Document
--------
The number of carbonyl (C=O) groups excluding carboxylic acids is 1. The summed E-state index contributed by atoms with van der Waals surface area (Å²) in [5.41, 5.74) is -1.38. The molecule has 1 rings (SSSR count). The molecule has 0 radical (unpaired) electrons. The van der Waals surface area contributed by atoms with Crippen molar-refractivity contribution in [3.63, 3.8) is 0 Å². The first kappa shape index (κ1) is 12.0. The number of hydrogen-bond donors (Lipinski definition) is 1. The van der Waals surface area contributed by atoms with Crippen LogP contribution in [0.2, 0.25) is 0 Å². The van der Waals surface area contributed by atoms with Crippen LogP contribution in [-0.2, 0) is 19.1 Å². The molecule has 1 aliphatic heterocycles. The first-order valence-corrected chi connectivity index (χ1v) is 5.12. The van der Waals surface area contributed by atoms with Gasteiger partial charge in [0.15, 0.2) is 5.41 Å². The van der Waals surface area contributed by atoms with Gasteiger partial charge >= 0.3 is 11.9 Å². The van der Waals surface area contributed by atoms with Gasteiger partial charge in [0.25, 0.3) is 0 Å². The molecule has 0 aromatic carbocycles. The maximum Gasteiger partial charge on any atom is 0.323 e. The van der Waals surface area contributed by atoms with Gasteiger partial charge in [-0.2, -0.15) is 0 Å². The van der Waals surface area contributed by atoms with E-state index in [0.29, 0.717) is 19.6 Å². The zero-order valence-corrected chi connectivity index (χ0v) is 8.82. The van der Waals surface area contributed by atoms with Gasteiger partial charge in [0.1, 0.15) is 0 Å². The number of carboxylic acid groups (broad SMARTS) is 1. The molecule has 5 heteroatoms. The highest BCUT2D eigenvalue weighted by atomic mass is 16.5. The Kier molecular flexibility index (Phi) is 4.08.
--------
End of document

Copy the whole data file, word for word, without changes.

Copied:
The number of carbonyl (C=O) groups excluding carboxylic acids is 1. The summed E-state index contributed by atoms with van der Waals surface area (Å²) in [5.41, 5.74) is -1.38. The molecule has 1 rings (SSSR count). The molecule has 0 radical (unpaired) electrons. The van der Waals surface area contributed by atoms with Crippen molar-refractivity contribution in [3.63, 3.8) is 0 Å². The first kappa shape index (κ1) is 12.0. The number of hydrogen-bond donors (Lipinski definition) is 1. The van der Waals surface area contributed by atoms with Crippen LogP contribution in [0.2, 0.25) is 0 Å². The van der Waals surface area contributed by atoms with Crippen LogP contribution in [-0.2, 0) is 19.1 Å². The molecule has 1 aliphatic heterocycles. The first-order valence-corrected chi connectivity index (χ1v) is 5.12. The van der Waals surface area contributed by atoms with Gasteiger partial charge in [0.15, 0.2) is 5.41 Å². The van der Waals surface area contributed by atoms with Gasteiger partial charge >= 0.3 is 11.9 Å². The van der Waals surface area contributed by atoms with Gasteiger partial charge in [0.25, 0.3) is 0 Å². The molecule has 0 aromatic carbocycles. The maximum Gasteiger partial charge on any atom is 0.323 e. The van der Waals surface area contributed by atoms with Gasteiger partial charge in [-0.2, -0.15) is 0 Å². The van der Waals surface area contributed by atoms with E-state index in [0.29, 0.717) is 19.6 Å². The zero-order valence-corrected chi connectivity index (χ0v) is 8.82. The van der Waals surface area contributed by atoms with Gasteiger partial charge in [0.1, 0.15) is 0 Å². The number of carboxylic acid groups (broad SMARTS) is 1. The molecule has 5 heteroatoms. The highest BCUT2D eigenvalue weighted by atomic mass is 16.5. The Kier molecular flexibility index (Phi) is 4.08.